Step Six: Use Table 8 to address replacement/maintenance and servicing

 

Specific numerical values for ranking purposes have not been assigned to the contents of Table 5, Table 6 and Table 8. The service life of the components is listed but the “value” of increasing or decreasing the service life has not been assessed nor has a “value” for service ease or cost been assessed. It is left to the individual user to determine these “values.”

 

Step One – Follow IRC and FEMA Guidance

This is self-explanatory.  Design and construct the building to meet the applicable building code and FEMA guidelines.

 

Step Two – Use Table 4 To Address The Water Damage Function

The water damage function is addressed by targeting the sources of water. This is not an optional step. All sources of water need to be addressed. The following are mandatory requirements.

Rain

A drainage plane must be provided that is integrated with flashings. This is a requirement in all locations regardless of rain exposure. Another Building Science Digest contains a description of drainage planes (BSD-105: Understanding Drainage Planes). 

A drainage plane must be accompanied by a drainage space. The EEBA Water Management Guide and the EEBA Builder’s Guides provide details to accomplish this.

Windows and doors must be “pan-flashed” in all but “low rain exposure regions” (less than 20 inches annual precipitation). The EEBA Water Management Guide provides details to accomplish this.

Reservoir claddings must be “uncoupled” from wall assemblies. Another Building Science Digest contains information to accomplish this (BSD-105: Understanding Drainage Planes).

Groundwater

A drainage plane must be provided with sub-grade drainage for below grade spaces.  The EEBA Builder’s Guides provide details to accomplish this.

A capillary break separating the entire foundation from the soil must be provided. The EEBA Builder’s Guides provide details to accomplish this.

A vapor barrier separating the entire foundation from the soil must be provided. The EEBA Builder’s Guides provide details to accomplish this.

Occupants (Interior Moisture)

Ventilation (spot/source/dilution) according to ASHRAE Standard 62.2 must be provided.

Air Conditioning sized according to ACCA Manual J must be provided (except in IRC Zones 4- Marine or 6 or higher).

Part load dehumidification must be provided in IRC Zones 1 and 2 (“Hot-Humid Climates”) for buildings and units less than 2,000 square feet.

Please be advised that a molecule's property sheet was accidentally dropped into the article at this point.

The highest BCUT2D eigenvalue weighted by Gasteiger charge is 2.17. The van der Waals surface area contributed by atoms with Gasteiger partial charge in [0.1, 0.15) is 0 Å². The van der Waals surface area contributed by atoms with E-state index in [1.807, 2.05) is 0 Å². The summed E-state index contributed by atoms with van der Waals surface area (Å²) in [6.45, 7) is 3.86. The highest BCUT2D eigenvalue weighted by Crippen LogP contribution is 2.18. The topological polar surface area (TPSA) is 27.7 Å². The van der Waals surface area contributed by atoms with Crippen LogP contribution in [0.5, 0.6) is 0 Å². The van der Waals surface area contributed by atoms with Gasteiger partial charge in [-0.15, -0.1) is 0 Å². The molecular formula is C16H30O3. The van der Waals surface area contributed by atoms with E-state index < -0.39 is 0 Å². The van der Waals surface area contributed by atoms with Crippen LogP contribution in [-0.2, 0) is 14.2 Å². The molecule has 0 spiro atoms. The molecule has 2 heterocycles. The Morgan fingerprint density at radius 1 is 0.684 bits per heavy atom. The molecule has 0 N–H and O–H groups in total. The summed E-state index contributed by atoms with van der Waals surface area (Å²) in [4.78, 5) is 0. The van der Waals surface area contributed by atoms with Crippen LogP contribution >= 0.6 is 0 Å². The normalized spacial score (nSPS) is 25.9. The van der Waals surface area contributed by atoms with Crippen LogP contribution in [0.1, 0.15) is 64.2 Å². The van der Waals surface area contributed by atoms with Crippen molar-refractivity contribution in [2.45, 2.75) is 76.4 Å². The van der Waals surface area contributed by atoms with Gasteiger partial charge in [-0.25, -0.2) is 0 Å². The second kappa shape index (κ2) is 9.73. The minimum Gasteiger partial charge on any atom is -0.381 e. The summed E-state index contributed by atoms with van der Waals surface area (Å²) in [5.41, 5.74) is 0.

An air barrier must be provided. Another Building Science Digest contains a description of air barriers (BSD-104: Understanding Air Barriers).

Vapor control of wall, roof and foundation assemblies must be provided. Another Building Science Digest contains a description of vapor control measures (BSD-106: Understanding Vapor Barriers).

Atmosphere (Exterior Moisture)

Air Conditioning sized according to ACCA Manual J must be provided (except in IRC Zones 4- Marine or 6 or higher).

Part load dehumidification must be provided in IRC Zones 1 and 2 (“Hot-Humid Climates”) for buildings and units less than 2,000 square feet.

Ductwork must be airtight (less than 5 percent leakage).

Interior spaces must be air pressure balanced (less than 3 Pascals between all spaces).

An air barrier must be provided. Another Building Science Digest contains a description of air barriers (BSD-104: Understanding Air Barriers).

Vapor control of wall, roof and foundation assemblies must be provided. Another Building Science Digest contains a description of vapor control measures (BSD-106: Understanding Vapor Barriers).

Services

Plumbing should not be located in exterior walls.

Paper faced gypsum board should not be used in “wet areas.”

Washers should be equipped with single throw shut off valves.

Washers should not use rubber hose connections.

Wet rooms should have floor drainage.

Materials

Paper faced gypsum board should not be used in “wet areas.”

Paper faced gypsum board should not be used in multi-family party walls or any part of the building constructed before the roof is applied

Vapor open assemblies must be used. Another Building Science Digest contains a description of vapor control measures (BSD-106: Understanding Vapor Barriers).

Snow

Ductwork or air handlers must not be located in vented attics in IRC Zones 5 or higher.

An air barrier must be provided. Another Building Science Digest contains a description of air barriers (BSD-104: Understanding Air Barriers).

 

Step Three – Use Table 5 To Address The Heat Damage Function

The heat damage function is addressed by selecting the component and associated expected service life.

 

Step Four – Use Table 6 To Address The Ultra-Violet Radiation Damage Function

The ultra-violet radiation damage function is addressed by selecting the component and associated expected service life. 

 

Step Five – Use Table 7 To Address The Insect Damage Function

The insect damage function is addressed by following the mandatory requirements in each insect infestation probability zone. This is not an optional step.

 

Step Six – Use Table 8 To Address Replacement/Maintenance and Servicing

Replacement, maintenance and servicing are addressed by selecting the component and associated expected service life.